A35, page 4 of 12 M. Lambrechts et al.: Separating gas-giant and ice-giant planets by halting pebble accretion simulations have been run for 60 orbits, when the disc seemed planetesimal accretion in setting the conditions for envelope col- to have reached a stationary structure. For the purpose of iden- lapse. Firstly, when a grows to a mass beyond the tifying the pebble isolation mass, it is not necessary to explic- pebble isolation mass, solid accretion will be abruptly termi- itly model the of particles between τf = 0.001−1 nated. The accretion luminosity is quenched and the critical core (Morbidelli & Nesvorny 2012). We therefore limit ourselves to mass drops to a value much smaller than the pebble isolation calculating the pressure perturbation able to halt the radial parti- mass (Fig.1), which triggers a of rapid gas accretion. cle drift (Eq. (5)). This is in sharp contrast with core growth by planetesimal ac- Figure3 shows the ratio between the azimuthal velocity of cretion, where the continuous delivery of solid material delays the disc and the Keplerian velocity as a function of radius. For the by millions of years (Pollack et al. each radius, the azimuthal velocity has been computed on the 1996). Halting planetesimal accretion to overcome this difficulty mid- of the disc; its average over the azimuth has been has been previously proposed (Hubickyj et al. 2005), but the mass-weighted. We also computed the vertically averaged az- formation of a clean gap in a planetesimal disc demands small imuthal velocity (all averages were mass-weighted) and found planetesimals with a low surface density (Shiraishi & Ida 2008), essentially the same radial profile. As one can see in the figure, which is inconsistent with models of core growth with planetes- away from the planet, the disc is uniformly sub-Keplerian (the imals (Levison et al. 2010; Kobayashi et al. 2011). azimuthal velocity is 0.9962 times the Kepler velocity). Instead, Secondly, the low value of the pebble isolation mass re- the planet induces strong perturbations in the gas azimuthal ve- solves an apparent paradox faced by any growth scenario for locity in its vicinity. In particular for the case of the 30 ME core, giant planets: the high accretion rates necessary to form cores there are two strong signatures, associated with the edges of the before gas dissipation results in critical core masses that are too shallow gap that the planet opens in the disc: a dip at r = 0.88 large by an order of magnitude (∼100 ME, Fig.1). Fortunately, where the gas is strongly sub-Keplerian, and a peak at r = 1.11 the self-shielding of pebble accretion yields much lower where the gas exceeds the Keplerian velocity (the azimuthal ve- core masses in 5−10 AU orbits. locity is 1.0025 times the Kepler velocity). In this situation, the Thirdly, the pebble isolation mass introduces a natural sharp pebbles are expected to stop drifting at r ≈ 1.15, where the divide of the giant planets into two classes: gas giants and ice gas turns from sub-Keplerian (beyond this distance) to super- giants. The latter category are those cores that did not reach the Keplerian (inside this distance). pebble isolation mass before disc dissipation. Therefore these Performing a simulation with a 50 ME planet we checked planets never stopped accreting pebbles during the life-time of that, as expected, the velocity perturbation is linear in the mass the gas disc and the resulting accretion heat prevents unpol- of the planet. Thus, the planet-mass threshold for turning the disc luted H/He envelopes from becoming unstable and undergoing barely super-Keplerian is Miso ≈ 20 ME. We verified this result runaway gas accretion. As a result, low-mass cores only con- with a simulation with a planet of this mass. tract low-mass envelopes with increased mean molecular weight We also checked, with a simulation with a 5 times smaller (Fig.1), which occurs after pebbles sublimate below the ice line value of the turbulent αt parameter, that the azimuthal velocity and the released water vapour is homogeneously distributed by has a negligible dependence on the viscosity of the disc. This . Formation of ice giants in this model is thus different was expected because for a disc undergoing perturbations by a from the classical core accretion scenario, where ice giants are small planet, the resulting disc structure is dominated by disc’s giant planets that had their growth prematurely terminated by internal pressure and hence its aspect ratio (Crida et al. 2006). In demanding gas dispersal during envelope contraction (Pollack completely inviscid discs, the estimate for the isolation mass is et al. 1996; Dodson-Robinson & Bodenheimer 2010). likely smaller by no more than a factor of ≈2 (Zhu et al. 2014). The dependence of Miso on the aspect ratio can be estimated 5. Pebble accretion in the solar system analytically. In fact, in the limit of negligible viscosity, scaling the disc’s aspect ratio H/a proportionally to the normalized Hill The pebble isolation mass increases with orbital radius (Eq. (12), radius of the planet rH/a, and adopting rH as basic unit of length, Fig.1), so the ice giants cannot have formed too close to the host the equations of motion for the fluid become independent of the star (<5 AU) where they would have become gas giant planets. planet mass (Korycansky & Papaloizou 1996). Given that the Such close formation distances for the ice giants are anyway not perturbation in azimuthal velocity is linear in the planet’s mass favoured in current models of the early migration of the (Korycansky & Papaloizou 1996), the result implies that the per- solar system (Walsh et al. 2011): following the gas giants, the ice turbation in azimuthal velocity has to be proportional to (H/a)3. giants migrated inwards, but remained outside 5 AU, and subse- With this result, we can now conclude with the dependency of quently moved outwards to distances between 11–17 AU which Miso on the location of the planet in a given disc. Assuming that are preferred to explain the late time orbital after disc a disc is flared like the MMSN, as H/a = 0.05(a/5 AU)1/4, we dissipation (Tsiganis et al. 2005). The formation of the ice giants obtain the result expressed in Eq. (12). Alternatively, for discs in our model is therefore compatible with the understanding of irradiated by the star the gas scale height goes as H/a ∝ a2/7 in the solar system. One intriguing option (Chiang & Goldreich 1997). The exact value of H/a depends on that was previously not possible, is the approximately in situ the level of viscous heating in the inner disc (Bitsch et al. 2013), formation of ice giants beyond 20 AU, since pebble accretion but for moderate disc accretion rates is similar to the MMSN is sufficiently fast. estimate at 5 AU. Therefore, the scaling for the isolation mass 6/7 in an irradiated disc takes the form Miso = 20 ME(a/5 AU) , which is slightly steeper than the MMSN-estimate. 5.1. Planetary composition By combining our calculations of the pebble isolation mass and 4.2. Implications of a pebble isolation mass the critical core mass (including the effect of pebble sublimation) we can calculate the heavy element mass fraction as a function The existence of this pebble isolation mass has three major of the total planet mass (full description in Appendix B.2). We implications that show the advantage of pebble accretion over do not compare our results directly with the inferred core masses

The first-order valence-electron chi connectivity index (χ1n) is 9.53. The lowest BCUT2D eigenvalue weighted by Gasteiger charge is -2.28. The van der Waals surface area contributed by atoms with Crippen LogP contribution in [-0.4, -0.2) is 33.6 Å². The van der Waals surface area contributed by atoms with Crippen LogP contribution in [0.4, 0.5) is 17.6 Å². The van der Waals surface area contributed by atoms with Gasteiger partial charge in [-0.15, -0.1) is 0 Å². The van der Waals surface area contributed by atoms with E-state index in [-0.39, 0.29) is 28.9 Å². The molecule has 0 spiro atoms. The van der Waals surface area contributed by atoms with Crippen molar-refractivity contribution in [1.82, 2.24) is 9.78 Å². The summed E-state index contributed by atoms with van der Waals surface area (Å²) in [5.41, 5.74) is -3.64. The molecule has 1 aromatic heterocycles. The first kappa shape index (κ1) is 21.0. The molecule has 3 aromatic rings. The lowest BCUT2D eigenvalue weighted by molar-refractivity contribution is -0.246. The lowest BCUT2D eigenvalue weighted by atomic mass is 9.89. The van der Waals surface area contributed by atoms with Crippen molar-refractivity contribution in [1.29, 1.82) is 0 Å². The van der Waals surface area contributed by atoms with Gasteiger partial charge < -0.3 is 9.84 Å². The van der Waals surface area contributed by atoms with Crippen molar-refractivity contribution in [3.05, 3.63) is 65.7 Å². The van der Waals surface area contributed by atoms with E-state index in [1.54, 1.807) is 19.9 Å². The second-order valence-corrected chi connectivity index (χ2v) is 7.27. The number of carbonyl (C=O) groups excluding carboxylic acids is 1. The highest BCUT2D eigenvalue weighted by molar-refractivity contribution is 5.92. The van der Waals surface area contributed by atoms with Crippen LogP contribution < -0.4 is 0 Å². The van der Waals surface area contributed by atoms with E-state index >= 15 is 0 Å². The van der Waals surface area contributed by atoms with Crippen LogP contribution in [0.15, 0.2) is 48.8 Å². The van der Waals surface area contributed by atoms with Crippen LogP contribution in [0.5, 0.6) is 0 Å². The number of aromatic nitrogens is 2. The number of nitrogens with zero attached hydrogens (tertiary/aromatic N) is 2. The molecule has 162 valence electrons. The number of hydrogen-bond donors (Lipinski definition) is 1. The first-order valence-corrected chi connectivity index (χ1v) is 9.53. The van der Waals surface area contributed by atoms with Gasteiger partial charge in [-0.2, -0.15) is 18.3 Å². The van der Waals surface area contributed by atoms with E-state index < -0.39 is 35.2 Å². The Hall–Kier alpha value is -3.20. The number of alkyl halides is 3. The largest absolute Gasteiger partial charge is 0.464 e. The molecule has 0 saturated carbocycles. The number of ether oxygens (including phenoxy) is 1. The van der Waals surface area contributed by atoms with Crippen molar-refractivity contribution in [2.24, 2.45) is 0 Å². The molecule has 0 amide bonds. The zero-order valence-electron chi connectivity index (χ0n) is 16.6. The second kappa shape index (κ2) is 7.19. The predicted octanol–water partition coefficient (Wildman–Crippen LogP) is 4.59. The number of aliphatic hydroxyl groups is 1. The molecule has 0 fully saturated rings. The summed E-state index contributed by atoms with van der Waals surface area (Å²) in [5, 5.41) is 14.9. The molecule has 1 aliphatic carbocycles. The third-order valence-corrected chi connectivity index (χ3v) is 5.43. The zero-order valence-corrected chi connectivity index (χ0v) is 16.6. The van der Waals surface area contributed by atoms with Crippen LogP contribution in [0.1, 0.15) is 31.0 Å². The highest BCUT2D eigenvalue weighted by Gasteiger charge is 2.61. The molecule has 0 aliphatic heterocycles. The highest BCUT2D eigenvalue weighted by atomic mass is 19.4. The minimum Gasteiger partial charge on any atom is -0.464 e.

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60 10AU 60 30AU [%] [%] M M / / Z Z